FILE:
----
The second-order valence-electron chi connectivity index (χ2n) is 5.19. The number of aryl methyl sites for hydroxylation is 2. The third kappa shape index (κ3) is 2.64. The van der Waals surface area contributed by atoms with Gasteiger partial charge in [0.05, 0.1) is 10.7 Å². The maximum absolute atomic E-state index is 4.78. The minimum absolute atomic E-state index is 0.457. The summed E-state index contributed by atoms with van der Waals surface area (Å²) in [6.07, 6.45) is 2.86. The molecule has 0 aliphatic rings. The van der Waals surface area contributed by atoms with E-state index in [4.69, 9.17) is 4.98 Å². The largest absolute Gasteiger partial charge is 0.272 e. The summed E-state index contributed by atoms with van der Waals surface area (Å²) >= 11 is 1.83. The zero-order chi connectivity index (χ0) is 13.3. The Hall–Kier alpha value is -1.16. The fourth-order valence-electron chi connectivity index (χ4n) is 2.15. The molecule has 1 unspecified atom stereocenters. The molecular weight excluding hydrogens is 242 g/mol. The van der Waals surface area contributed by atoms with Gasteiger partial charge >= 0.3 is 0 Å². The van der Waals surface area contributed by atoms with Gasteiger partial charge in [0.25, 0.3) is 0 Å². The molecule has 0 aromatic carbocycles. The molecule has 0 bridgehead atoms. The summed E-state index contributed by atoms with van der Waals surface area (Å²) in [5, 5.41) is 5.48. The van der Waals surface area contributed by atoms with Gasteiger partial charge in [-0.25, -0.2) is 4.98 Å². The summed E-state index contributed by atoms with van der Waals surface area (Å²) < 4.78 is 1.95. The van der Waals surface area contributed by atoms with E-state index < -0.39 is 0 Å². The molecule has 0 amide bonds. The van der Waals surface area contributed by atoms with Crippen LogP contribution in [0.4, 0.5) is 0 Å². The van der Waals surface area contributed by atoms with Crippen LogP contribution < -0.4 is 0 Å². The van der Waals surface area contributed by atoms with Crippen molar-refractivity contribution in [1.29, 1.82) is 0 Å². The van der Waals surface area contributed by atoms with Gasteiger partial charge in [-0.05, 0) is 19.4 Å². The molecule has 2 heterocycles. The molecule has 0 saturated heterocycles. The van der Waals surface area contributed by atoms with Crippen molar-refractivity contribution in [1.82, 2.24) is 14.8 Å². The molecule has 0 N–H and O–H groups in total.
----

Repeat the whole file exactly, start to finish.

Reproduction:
The second-order valence-electron chi connectivity index (χ2n) is 5.19. The number of aryl methyl sites for hydroxylation is 2. The third kappa shape index (κ3) is 2.64. The van der Waals surface area contributed by atoms with Gasteiger partial charge in [0.05, 0.1) is 10.7 Å². The maximum absolute atomic E-state index is 4.78. The minimum absolute atomic E-state index is 0.457. The summed E-state index contributed by atoms with van der Waals surface area (Å²) in [6.07, 6.45) is 2.86. The molecule has 0 aliphatic rings. The van der Waals surface area contributed by atoms with E-state index in [4.69, 9.17) is 4.98 Å². The largest absolute Gasteiger partial charge is 0.272 e. The summed E-state index contributed by atoms with van der Waals surface area (Å²) >= 11 is 1.83. The zero-order chi connectivity index (χ0) is 13.3. The Hall–Kier alpha value is -1.16. The fourth-order valence-electron chi connectivity index (χ4n) is 2.15. The molecule has 1 unspecified atom stereocenters. The molecular weight excluding hydrogens is 242 g/mol. The van der Waals surface area contributed by atoms with Gasteiger partial charge >= 0.3 is 0 Å². The van der Waals surface area contributed by atoms with Gasteiger partial charge in [0.25, 0.3) is 0 Å². The molecule has 0 aromatic carbocycles. The molecule has 0 bridgehead atoms. The summed E-state index contributed by atoms with van der Waals surface area (Å²) in [5, 5.41) is 5.48. The van der Waals surface area contributed by atoms with Gasteiger partial charge in [-0.25, -0.2) is 4.98 Å². The summed E-state index contributed by atoms with van der Waals surface area (Å²) < 4.78 is 1.95. The van der Waals surface area contributed by atoms with E-state index < -0.39 is 0 Å². The molecule has 0 amide bonds. The van der Waals surface area contributed by atoms with Crippen LogP contribution in [0.4, 0.5) is 0 Å². The van der Waals surface area contributed by atoms with Crippen LogP contribution < -0.4 is 0 Å². The van der Waals surface area contributed by atoms with Crippen molar-refractivity contribution in [1.29, 1.82) is 0 Å². The van der Waals surface area contributed by atoms with Gasteiger partial charge in [-0.05, 0) is 19.4 Å². The molecule has 2 heterocycles. The molecule has 0 saturated heterocycles. The van der Waals surface area contributed by atoms with Crippen molar-refractivity contribution in [1.82, 2.24) is 14.8 Å². The molecule has 0 N–H and O–H groups in total.